"Unlike a movie, war has no end," the movie's narrator tells the viewer.
--a line from Gunner Palace, Nomad Films, 2004. http://www.gunnerpalace.com/
" Friendlies comin' in." Knocking down doors at 3AM, brandishing weapons. It's a raid on someone's home in Baghdad –a "suspect."
"I'm not doin' the wrong thing, I'm just following orders," one of the US Army soldiers comments during the movie.
The film begins in September 2003. Iraq has already been "liberated." Victory has been declared by our President. Heavy combat operations have ceased. The U. S. army has set up a base camp at the late Usay Hussein's palace (former palace). Now it's know as "Gunner Palace." They're not just raiding people's houses in the middle of the night –they have a list.
"Why didn't you knock?" the terrified sobbing woman asks when everyone has been herded together into their living room.
"You can't knock on the bad guys," one of the soldiers answers –in English.
"I don't feel like I'm defending my country anymore, and that sucks," one of the interviewed American soldiers says later in the film.
Routine Intelligence Monitoring Missions (RIMMs), patrolling the streets of Baghdad. "This is a war most thought to be over that's really just beginning," the narrator tells us. The troops are out in the street, playing cops (sort of), looking for Fedeyeen fighters and IED's (improvised explosive devices) placed inconspicuously on the side of the road –or anywhere –disguised as trash.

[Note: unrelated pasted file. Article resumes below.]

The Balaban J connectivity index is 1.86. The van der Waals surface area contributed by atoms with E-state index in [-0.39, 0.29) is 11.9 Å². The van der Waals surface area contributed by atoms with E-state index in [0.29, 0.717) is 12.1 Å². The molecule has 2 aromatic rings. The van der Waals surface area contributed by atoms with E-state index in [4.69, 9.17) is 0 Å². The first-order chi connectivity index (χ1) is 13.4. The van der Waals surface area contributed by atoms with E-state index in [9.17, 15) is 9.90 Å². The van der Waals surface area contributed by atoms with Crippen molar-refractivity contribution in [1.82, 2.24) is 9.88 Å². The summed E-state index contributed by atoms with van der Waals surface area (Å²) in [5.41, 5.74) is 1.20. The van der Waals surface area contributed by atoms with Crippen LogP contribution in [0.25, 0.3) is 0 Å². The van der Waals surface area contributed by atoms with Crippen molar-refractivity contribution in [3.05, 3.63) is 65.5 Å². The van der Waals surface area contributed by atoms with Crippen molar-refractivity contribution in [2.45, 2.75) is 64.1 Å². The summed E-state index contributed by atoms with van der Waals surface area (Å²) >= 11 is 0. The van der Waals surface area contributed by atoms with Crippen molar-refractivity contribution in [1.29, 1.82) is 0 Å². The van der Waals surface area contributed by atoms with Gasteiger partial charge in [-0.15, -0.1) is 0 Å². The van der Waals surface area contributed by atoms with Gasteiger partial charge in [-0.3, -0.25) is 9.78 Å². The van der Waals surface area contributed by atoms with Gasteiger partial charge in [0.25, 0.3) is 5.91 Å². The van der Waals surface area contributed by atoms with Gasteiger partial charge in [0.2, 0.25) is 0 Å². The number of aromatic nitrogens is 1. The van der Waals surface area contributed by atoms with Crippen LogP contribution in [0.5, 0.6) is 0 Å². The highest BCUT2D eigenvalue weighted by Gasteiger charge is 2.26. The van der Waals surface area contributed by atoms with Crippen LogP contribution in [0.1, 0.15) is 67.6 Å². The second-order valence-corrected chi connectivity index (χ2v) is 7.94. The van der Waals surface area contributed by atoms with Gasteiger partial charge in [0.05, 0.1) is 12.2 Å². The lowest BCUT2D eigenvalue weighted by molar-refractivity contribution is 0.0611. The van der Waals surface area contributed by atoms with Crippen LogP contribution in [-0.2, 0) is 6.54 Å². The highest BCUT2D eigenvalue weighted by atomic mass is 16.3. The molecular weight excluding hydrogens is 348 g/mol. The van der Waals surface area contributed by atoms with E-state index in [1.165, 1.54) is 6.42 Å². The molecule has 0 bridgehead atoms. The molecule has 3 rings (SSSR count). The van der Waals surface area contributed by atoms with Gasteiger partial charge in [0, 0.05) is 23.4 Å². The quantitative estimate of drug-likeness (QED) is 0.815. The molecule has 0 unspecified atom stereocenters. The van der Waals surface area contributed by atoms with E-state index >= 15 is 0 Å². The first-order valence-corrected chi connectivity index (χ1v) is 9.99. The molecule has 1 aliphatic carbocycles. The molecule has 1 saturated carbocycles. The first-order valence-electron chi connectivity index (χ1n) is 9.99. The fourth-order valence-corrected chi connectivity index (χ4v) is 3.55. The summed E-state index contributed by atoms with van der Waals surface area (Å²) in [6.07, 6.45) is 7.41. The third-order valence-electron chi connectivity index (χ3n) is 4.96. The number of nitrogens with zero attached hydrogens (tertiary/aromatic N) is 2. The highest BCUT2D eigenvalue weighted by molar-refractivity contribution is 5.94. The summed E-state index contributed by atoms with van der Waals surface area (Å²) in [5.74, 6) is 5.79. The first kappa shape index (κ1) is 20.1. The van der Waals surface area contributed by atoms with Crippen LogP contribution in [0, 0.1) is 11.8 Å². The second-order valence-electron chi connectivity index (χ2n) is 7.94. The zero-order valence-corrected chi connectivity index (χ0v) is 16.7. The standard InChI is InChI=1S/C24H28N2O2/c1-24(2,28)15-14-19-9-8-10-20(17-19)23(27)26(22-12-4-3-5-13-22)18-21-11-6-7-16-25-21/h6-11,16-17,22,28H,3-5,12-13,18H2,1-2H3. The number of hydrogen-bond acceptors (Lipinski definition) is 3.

"They're hard to spot," one soldier says, "because the whole country is trash."
Some "suspects" become "detainees." They're prepared for transfer to Abu Ghraib Prison. For the people under siege, possession of three rocket-propelled grenades (RPGs) equals thirty years in jail at Abu Ghraib Prison.
"How do you account for the loss of life?" the narrator asks a soldier.
"I couldn't answer that question," he aswers.
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